Critics say Trump and his allies are the ones spreading falsehoods, such as exaggerating the size of the Inauguration Day crowds and alleging that foreigners illegally cast millions of ballots.
Journalists say it's tough to work at 1600 Pennsylvania Ave.
Ron Fournier, a former White House correspondent and Washington bureau chief for The Associated Press, said good spokesmen focus on "serving the president and serving the public."
It's difficult to strike that balance, he said, especially when the boss is a "strong media-focused" leader and a regular television viewer.
"When you go on TV or go to a briefing, you basically just speak to the president, make sure you're saying what makes him happy. It strikes me that's what the Trump administration team does right now," he said.
After interacting with the press on a daily basis for the past two months, Sanders said she's concerned about the quality of reporting she sometimes encounters.
Too often, the public is misinformed, Sanders said. She blames the press, not the president.
"I think, frankly, that fake news is the enemy of our democracy. I mean, it's not good to have people believe things that simply aren't true. And when we can't trust the media to report accurately, I think that's a big problem," she said. "So often reporters come to the story or any story about President Trump looking for the negative."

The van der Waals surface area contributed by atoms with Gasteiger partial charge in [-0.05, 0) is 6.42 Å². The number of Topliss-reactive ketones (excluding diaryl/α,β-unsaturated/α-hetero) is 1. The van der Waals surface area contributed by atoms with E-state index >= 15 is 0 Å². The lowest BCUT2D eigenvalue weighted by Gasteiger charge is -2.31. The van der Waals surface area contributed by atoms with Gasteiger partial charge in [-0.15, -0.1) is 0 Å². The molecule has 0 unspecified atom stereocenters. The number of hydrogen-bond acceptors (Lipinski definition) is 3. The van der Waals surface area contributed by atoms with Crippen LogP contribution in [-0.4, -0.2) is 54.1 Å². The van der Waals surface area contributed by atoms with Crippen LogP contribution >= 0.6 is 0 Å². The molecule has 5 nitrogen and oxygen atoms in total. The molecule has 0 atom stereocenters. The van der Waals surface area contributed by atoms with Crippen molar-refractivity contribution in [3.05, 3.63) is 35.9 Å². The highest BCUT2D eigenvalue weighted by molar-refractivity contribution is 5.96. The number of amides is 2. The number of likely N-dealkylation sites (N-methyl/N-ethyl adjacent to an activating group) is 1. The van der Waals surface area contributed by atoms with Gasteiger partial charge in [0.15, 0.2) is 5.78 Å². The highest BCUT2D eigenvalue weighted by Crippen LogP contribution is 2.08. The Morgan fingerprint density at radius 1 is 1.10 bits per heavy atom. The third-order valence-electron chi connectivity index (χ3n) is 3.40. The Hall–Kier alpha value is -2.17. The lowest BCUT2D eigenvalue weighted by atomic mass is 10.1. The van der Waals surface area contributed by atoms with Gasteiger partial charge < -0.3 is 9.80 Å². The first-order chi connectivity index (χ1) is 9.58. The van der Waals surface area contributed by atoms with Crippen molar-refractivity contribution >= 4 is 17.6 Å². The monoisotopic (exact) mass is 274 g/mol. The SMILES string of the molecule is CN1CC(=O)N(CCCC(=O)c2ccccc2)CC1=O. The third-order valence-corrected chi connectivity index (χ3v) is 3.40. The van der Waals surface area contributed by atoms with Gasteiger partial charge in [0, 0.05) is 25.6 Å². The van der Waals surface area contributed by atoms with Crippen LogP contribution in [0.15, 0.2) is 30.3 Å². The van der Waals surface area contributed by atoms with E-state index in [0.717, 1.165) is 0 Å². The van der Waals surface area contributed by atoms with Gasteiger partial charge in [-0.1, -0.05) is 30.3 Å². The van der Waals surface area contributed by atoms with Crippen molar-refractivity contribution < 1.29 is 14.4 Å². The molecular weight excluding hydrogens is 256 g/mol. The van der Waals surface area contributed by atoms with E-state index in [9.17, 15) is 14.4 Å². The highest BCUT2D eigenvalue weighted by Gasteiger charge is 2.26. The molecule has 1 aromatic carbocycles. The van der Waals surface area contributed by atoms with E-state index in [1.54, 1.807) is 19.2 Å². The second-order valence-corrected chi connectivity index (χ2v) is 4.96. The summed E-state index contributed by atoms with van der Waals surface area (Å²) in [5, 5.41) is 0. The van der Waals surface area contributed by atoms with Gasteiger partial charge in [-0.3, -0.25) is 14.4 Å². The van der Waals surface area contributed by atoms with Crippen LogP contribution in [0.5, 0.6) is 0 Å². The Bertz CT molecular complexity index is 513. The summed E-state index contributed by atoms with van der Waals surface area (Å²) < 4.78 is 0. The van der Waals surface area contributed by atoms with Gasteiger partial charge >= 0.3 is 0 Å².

"Everybody's looking for the gotcha moment. Nobody's just looking to report news anymore," she added.
While Trump sometimes berates reporters, Sanders tries to get along with them.
"I have a pretty respectful relationship with a majority of the members of the press. I try to be polite, even when we disagree. I think that may be some of the Southern upbringing for me," she said. "I think that you can disagree without being angry about it."
Sanders' recent road to the White House began in Hope, Ark., her father's hometown and the place where he launched his 2016 presidential campaign. The journey seemed to end outside Des Moines, Iowa, on Feb. 1, after her father finished ninth in the Iowa caucus.
But later that month, she signed up with the Trump campaign.
She stuck with the candidate from Super Tuesday until Election Day, supporting him unwaveringly.
Now she has a national stage.
Huckabee monitors his daughter's media appearances and offers glowing reviews.
"I'm very proud, but not at all surprised that Sarah is doing well in her job and that the President loves and trusts her," the ex-governor said via email.